Deeper Weekend 2014

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Choose your favorite writer

  • Greg Kyte
    Greg Kyte
  • Jason Blumer
    Jason Blumer
  • Jon Lokhorst
    Jon Lokhorst
  • Melinda Guillemette
    Melinda Guillemette
  • Toni Cameron


In the CPA firm world, there’s a disparity between two things. So my partner and I, we work a lot with CPA firms, with firms trying to grow, so we know them and accounting firm owners really care about their clients. That is just something that’s about these entrepreneurs, these service-based entrepreneurs, that serve in the accounting world. I think it’s just the types of people that become accountants, that run firms, I don’t know, but they really do care about their clients.

But here’s the thing we hear and I know other firms hear often when they get a new client, they always say, “That last firm never cared about me. They didn’t follow up, they didn’t lead me. I would’ve given them more money. They didn’t tell me new things I could purchase from them.” We hear this disparity often where we know accounting firm owners care about their clients, but yet when you hear clients change firms, they describe something that sounds the opposite where the other firm didn’t care about them. There’s this disparity and what is that?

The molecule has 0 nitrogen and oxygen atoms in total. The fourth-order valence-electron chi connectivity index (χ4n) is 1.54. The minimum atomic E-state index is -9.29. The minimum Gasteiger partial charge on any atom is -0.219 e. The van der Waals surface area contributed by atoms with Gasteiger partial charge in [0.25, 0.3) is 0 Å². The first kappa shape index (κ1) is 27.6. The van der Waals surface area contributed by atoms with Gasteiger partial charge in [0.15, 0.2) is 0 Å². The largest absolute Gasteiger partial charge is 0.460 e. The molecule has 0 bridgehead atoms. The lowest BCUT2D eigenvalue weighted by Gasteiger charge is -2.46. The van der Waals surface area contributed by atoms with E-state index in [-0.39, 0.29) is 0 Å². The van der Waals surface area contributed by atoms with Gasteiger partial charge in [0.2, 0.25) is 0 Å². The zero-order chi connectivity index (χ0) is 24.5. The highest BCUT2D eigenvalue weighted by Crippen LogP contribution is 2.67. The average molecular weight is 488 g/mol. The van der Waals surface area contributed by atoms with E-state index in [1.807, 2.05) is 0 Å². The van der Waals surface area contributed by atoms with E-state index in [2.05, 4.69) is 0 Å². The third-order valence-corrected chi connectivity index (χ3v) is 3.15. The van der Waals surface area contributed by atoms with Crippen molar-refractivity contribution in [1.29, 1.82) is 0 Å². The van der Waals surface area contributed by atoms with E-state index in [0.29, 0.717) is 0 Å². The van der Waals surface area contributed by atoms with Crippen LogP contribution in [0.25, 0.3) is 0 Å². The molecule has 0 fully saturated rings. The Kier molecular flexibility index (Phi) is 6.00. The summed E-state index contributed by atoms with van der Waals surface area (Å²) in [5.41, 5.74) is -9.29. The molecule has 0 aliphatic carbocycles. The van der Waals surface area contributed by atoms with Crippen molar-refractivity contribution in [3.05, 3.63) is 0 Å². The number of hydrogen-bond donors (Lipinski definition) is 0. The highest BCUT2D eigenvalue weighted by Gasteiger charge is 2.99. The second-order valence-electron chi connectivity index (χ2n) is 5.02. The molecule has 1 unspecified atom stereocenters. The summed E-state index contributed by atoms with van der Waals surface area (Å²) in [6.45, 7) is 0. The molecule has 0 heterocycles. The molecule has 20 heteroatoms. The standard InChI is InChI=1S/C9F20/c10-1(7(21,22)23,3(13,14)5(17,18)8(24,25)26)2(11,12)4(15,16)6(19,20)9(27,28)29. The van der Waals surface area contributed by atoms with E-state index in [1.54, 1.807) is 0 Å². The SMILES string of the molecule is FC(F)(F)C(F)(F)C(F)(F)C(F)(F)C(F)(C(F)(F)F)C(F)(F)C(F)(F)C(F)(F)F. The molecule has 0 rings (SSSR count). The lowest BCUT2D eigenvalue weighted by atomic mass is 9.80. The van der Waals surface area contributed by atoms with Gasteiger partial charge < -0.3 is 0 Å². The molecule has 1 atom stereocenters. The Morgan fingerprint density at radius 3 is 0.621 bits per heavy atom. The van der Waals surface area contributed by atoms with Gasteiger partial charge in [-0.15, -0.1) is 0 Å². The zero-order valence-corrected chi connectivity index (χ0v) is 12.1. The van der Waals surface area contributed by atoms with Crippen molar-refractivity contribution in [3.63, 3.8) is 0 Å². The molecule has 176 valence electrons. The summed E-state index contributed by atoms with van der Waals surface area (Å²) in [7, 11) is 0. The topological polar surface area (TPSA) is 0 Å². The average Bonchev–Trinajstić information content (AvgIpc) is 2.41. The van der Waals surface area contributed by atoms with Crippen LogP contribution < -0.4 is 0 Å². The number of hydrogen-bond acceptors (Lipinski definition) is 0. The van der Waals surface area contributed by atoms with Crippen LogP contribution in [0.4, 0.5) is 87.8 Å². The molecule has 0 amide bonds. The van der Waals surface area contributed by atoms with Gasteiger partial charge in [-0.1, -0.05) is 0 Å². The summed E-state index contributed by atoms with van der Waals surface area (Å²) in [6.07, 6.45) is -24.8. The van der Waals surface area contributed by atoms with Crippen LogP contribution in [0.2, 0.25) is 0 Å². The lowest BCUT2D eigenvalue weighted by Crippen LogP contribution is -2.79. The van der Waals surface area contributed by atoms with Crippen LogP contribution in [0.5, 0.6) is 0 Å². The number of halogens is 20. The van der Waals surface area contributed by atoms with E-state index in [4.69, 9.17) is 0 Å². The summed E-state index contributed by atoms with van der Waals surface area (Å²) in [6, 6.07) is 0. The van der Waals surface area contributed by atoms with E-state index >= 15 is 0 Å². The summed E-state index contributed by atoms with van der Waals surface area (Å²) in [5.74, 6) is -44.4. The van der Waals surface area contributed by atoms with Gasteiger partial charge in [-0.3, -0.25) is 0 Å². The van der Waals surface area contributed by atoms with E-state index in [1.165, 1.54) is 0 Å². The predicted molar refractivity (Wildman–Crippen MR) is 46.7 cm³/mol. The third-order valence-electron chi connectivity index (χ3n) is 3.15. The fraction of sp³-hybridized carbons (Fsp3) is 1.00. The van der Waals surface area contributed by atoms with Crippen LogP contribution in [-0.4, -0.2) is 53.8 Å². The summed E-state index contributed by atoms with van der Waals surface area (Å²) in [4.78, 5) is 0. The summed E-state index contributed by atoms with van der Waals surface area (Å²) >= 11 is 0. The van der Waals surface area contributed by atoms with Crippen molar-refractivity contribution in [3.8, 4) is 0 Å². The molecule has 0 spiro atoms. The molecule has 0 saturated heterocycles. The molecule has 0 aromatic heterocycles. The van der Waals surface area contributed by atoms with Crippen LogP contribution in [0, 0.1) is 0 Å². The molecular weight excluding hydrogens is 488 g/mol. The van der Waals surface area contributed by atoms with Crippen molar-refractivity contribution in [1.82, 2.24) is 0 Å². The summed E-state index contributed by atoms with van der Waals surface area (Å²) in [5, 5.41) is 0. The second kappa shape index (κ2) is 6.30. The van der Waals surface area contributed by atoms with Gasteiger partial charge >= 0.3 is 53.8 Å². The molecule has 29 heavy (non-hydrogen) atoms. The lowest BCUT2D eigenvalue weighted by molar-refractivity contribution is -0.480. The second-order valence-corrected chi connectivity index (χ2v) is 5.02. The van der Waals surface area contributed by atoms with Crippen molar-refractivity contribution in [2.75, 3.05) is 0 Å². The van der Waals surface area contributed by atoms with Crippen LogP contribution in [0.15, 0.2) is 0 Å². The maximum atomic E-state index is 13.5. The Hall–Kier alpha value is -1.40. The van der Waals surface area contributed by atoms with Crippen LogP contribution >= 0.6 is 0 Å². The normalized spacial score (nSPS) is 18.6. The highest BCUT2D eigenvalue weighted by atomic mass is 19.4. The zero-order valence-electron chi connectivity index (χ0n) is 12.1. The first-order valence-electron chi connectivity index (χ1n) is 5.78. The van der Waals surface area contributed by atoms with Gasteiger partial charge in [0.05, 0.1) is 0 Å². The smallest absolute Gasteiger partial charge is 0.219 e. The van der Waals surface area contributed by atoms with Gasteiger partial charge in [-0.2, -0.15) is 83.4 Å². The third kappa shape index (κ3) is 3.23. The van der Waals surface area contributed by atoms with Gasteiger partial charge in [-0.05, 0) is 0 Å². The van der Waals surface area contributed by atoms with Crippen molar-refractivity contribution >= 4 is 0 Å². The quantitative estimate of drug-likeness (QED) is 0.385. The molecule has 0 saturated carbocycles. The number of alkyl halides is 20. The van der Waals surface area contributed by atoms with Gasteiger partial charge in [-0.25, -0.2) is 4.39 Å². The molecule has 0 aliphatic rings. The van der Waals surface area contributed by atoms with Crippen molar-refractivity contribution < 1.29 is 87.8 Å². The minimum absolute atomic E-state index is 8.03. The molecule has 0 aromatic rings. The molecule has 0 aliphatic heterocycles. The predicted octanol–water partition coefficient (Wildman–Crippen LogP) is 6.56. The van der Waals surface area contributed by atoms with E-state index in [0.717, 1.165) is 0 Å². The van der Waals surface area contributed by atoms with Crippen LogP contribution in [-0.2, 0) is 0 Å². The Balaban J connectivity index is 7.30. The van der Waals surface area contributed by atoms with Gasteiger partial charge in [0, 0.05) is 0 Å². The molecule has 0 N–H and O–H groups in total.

Well, there are some client management strategies called onboarding where you can actually bring a client along to understand how to work within your firm. A lot of times the difference in disparities is really a lack of education. It’s a client not fully understanding what that firm intends to do for them and how it doesn’t match what the client wants them to do. There’s this disparity often in the knowledge or education in the service being provided. accounting firm owners think caring looks one way because they do it for all their clients whereas a client is looking for very specific care in another way. It takes education through an onboarding process for a firm to tell a client exactly what they’re buying, what they’re going to get, what they’re not going to get, what they can do, what that client can not do, these kinds of things help a client understand, “Oh, this is the kind of care I’m paying for,” and that clarity alone really keeps a client coming back to a firm over and over and over.